I didn't know I'd be able to hold my own in debates and discussions with professors. I didn't know I could make an argument and academics who had years of experience on me would say "you know, that's a really excellent point."

I didn't know I would experience encouragement unlike any I'd had before. I knew I was a good writer, but I didn't know I'd finish this degree feeling like a great one. I didn't know there would be so many people to offer such encouragement, from a casual, throwaway "you're smart!" to the praises (and criticisms) of professors, offered in the spirit of reaching my potential.

I didn't know I'd meet some of the best people - and friends - at Carleton. I didn't know that the Iranian boy who terrified me for a month an a half would be one of the greatest men I've ever known; I didn't know the girl whose mom worked at a children's book store and I would experience the highest highs and lowest lows together, and still want to see each other every day; I didn't know the tall blonde with the angry resting face would make me laugh so much I'd get an ab workout, or that she'd offer me some of the best advice when I needed it; I didn't know the big funny man who was only a part time student would be one of the most loyal friends I've ever had; I didn't know the quiet Chinese girl would be the wittiest person in the room, and that her generous heart would always offer you kindness with a side of biting sarcasm; I didn't know the snobby girl in the blazer would have an incredible story of determination, and that she'd inspire me to always work harder; I didn't know the mom of three with wild hair would challenge me to think about others in ways I hadn't before.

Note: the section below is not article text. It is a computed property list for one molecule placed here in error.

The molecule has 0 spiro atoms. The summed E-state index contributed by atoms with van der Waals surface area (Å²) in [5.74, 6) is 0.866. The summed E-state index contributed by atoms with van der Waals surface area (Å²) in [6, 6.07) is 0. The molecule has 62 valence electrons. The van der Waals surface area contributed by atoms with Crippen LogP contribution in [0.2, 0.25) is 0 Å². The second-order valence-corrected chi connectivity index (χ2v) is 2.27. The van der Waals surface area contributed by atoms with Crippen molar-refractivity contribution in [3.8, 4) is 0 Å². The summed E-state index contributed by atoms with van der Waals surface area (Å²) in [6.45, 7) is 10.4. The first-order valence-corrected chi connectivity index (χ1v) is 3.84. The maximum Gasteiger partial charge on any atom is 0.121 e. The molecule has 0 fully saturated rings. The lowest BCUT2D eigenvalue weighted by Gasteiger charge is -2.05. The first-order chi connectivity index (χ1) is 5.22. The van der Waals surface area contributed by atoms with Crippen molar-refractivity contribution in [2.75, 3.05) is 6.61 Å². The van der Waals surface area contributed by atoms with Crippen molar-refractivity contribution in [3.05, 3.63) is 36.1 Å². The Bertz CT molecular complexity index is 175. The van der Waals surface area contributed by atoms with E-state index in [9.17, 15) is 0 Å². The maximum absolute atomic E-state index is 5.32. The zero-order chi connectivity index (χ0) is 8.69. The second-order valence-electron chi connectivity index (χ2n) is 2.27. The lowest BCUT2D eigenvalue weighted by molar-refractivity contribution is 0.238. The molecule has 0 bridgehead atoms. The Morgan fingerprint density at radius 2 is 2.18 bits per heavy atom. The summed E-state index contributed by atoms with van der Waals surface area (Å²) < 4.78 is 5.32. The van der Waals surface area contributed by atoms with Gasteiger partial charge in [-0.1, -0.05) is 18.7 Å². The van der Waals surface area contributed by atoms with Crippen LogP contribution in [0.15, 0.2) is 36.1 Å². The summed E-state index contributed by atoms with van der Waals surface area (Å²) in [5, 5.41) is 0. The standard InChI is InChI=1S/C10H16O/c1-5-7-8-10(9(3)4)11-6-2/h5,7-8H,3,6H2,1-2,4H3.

Having tried and failed once before to earn an MA, I didn't know that, this second time around, I could do it.

When I was deciding to go back to grad school, I was very apprehensive about confirming my acceptance. I was talking to my friend Jill about it, and asked, "how do I know if this is a bad decision?" And she said, quite profoundly, "In terms of bad decisions, getting more education is the best one you can make."

I didn't know then how right she was. Because I didn't know how doing this program would permeate everything in my life. I didn't know that these two years would challenge me to think in ways and about things I hadn't before. I didn't know that I'd have the opportunity to work with some of the most incredible minds working in the field. I didn't know I'd meet fascinating, warm, friendly people in the program with whom I'd have some of the most intense, fun, and inspiring conversations of my life. I didn't know how much I hated teaching until I became a TA. I didn't know how hard I would work, and I didn't know how much fun I would have.

And, true to form, I'm not entirely sure how to end this, except to say thank you - to my cohort, to my profs, to the staff, to Carleton for accepting my application. The ending may have been underwhelming, but the middle was a dramatic, beautiful mess.

I am so glad it's done, but I'm very sad it's over.

Current book: Signed, Sealed, Delivered - Nina Sankovitch
Current tv show: Band of Brothers (rewatch x5)
Current nail colour: Essie's "borrowed and blue"


Marion said…
I hate teaching too. And yet, I will also be a TA of some sort in the fall. Hopefully the marking kind, not the teaching kind.

Great post, as always. As I embark on my own MA, it's good to read about how awesome and terrible and life-changing it will be. :)